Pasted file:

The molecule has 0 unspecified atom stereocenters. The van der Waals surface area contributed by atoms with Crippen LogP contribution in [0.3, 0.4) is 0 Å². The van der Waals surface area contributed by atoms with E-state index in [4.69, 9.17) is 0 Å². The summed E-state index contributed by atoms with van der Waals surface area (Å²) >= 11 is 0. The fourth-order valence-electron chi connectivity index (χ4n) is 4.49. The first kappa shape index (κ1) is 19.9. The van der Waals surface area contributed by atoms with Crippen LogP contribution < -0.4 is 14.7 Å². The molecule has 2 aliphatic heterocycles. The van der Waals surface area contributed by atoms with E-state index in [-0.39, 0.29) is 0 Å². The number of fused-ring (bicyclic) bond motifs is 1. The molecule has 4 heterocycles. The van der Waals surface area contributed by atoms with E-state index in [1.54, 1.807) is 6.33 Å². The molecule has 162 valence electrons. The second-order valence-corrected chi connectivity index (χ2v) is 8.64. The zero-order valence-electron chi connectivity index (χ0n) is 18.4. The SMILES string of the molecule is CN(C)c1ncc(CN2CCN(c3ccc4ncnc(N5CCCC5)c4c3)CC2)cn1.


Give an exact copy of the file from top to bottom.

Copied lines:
The molecule has 0 unspecified atom stereocenters. The van der Waals surface area contributed by atoms with Crippen LogP contribution in [0.3, 0.4) is 0 Å². The van der Waals surface area contributed by atoms with E-state index in [4.69, 9.17) is 0 Å². The summed E-state index contributed by atoms with van der Waals surface area (Å²) >= 11 is 0. The fourth-order valence-electron chi connectivity index (χ4n) is 4.49. The first kappa shape index (κ1) is 19.9. The van der Waals surface area contributed by atoms with Crippen LogP contribution < -0.4 is 14.7 Å². The molecule has 2 aliphatic heterocycles. The van der Waals surface area contributed by atoms with E-state index in [-0.39, 0.29) is 0 Å². The number of fused-ring (bicyclic) bond motifs is 1. The molecule has 4 heterocycles. The van der Waals surface area contributed by atoms with E-state index in [1.54, 1.807) is 6.33 Å². The molecule has 162 valence electrons. The second-order valence-corrected chi connectivity index (χ2v) is 8.64. The zero-order valence-electron chi connectivity index (χ0n) is 18.4. The SMILES string of the molecule is CN(C)c1ncc(CN2CCN(c3ccc4ncnc(N5CCCC5)c4c3)CC2)cn1.